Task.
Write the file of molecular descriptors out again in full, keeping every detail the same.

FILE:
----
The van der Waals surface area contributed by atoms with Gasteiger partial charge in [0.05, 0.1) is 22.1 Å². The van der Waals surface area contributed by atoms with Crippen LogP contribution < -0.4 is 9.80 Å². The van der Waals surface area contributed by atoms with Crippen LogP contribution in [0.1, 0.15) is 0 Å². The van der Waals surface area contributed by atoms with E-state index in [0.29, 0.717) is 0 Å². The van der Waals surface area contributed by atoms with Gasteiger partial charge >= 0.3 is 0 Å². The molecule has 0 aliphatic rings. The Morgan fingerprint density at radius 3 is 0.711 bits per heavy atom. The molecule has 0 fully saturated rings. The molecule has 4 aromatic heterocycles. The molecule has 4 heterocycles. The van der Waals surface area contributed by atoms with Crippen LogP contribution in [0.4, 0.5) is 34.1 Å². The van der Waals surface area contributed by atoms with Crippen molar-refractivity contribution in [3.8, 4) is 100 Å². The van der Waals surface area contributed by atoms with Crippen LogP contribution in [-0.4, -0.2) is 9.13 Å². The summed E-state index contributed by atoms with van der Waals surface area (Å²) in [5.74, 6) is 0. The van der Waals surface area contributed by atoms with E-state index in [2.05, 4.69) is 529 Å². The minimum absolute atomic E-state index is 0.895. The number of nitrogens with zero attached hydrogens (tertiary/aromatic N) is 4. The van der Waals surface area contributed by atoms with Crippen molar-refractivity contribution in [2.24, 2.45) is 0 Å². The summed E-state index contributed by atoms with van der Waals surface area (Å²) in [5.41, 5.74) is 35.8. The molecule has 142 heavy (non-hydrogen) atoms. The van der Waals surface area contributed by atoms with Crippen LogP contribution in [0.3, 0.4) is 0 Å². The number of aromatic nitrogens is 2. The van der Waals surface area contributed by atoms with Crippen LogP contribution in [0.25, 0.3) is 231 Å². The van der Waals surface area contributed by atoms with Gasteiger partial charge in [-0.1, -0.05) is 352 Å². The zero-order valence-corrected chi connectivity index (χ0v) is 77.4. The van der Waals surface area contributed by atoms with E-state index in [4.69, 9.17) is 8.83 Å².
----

The van der Waals surface area contributed by atoms with Gasteiger partial charge in [0.05, 0.1) is 22.1 Å². The van der Waals surface area contributed by atoms with Crippen LogP contribution < -0.4 is 9.80 Å². The van der Waals surface area contributed by atoms with Crippen LogP contribution in [0.1, 0.15) is 0 Å². The van der Waals surface area contributed by atoms with E-state index in [0.29, 0.717) is 0 Å². The van der Waals surface area contributed by atoms with Gasteiger partial charge >= 0.3 is 0 Å². The molecule has 0 aliphatic rings. The Morgan fingerprint density at radius 3 is 0.711 bits per heavy atom. The molecule has 0 fully saturated rings. The molecule has 4 aromatic heterocycles. The molecule has 4 heterocycles. The van der Waals surface area contributed by atoms with Crippen LogP contribution in [0.4, 0.5) is 34.1 Å². The van der Waals surface area contributed by atoms with Crippen molar-refractivity contribution in [3.8, 4) is 100 Å². The van der Waals surface area contributed by atoms with Crippen LogP contribution in [-0.4, -0.2) is 9.13 Å². The summed E-state index contributed by atoms with van der Waals surface area (Å²) in [5.74, 6) is 0. The van der Waals surface area contributed by atoms with E-state index in [2.05, 4.69) is 529 Å². The minimum absolute atomic E-state index is 0.895. The number of nitrogens with zero attached hydrogens (tertiary/aromatic N) is 4. The van der Waals surface area contributed by atoms with Crippen molar-refractivity contribution in [2.24, 2.45) is 0 Å². The summed E-state index contributed by atoms with van der Waals surface area (Å²) in [5.41, 5.74) is 35.8. The molecule has 142 heavy (non-hydrogen) atoms. The van der Waals surface area contributed by atoms with Crippen LogP contribution in [0.3, 0.4) is 0 Å². The number of aromatic nitrogens is 2. The van der Waals surface area contributed by atoms with Crippen LogP contribution in [0.25, 0.3) is 231 Å². The van der Waals surface area contributed by atoms with Gasteiger partial charge in [-0.1, -0.05) is 352 Å². The zero-order valence-corrected chi connectivity index (χ0v) is 77.4. The van der Waals surface area contributed by atoms with E-state index in [4.69, 9.17) is 8.83 Å².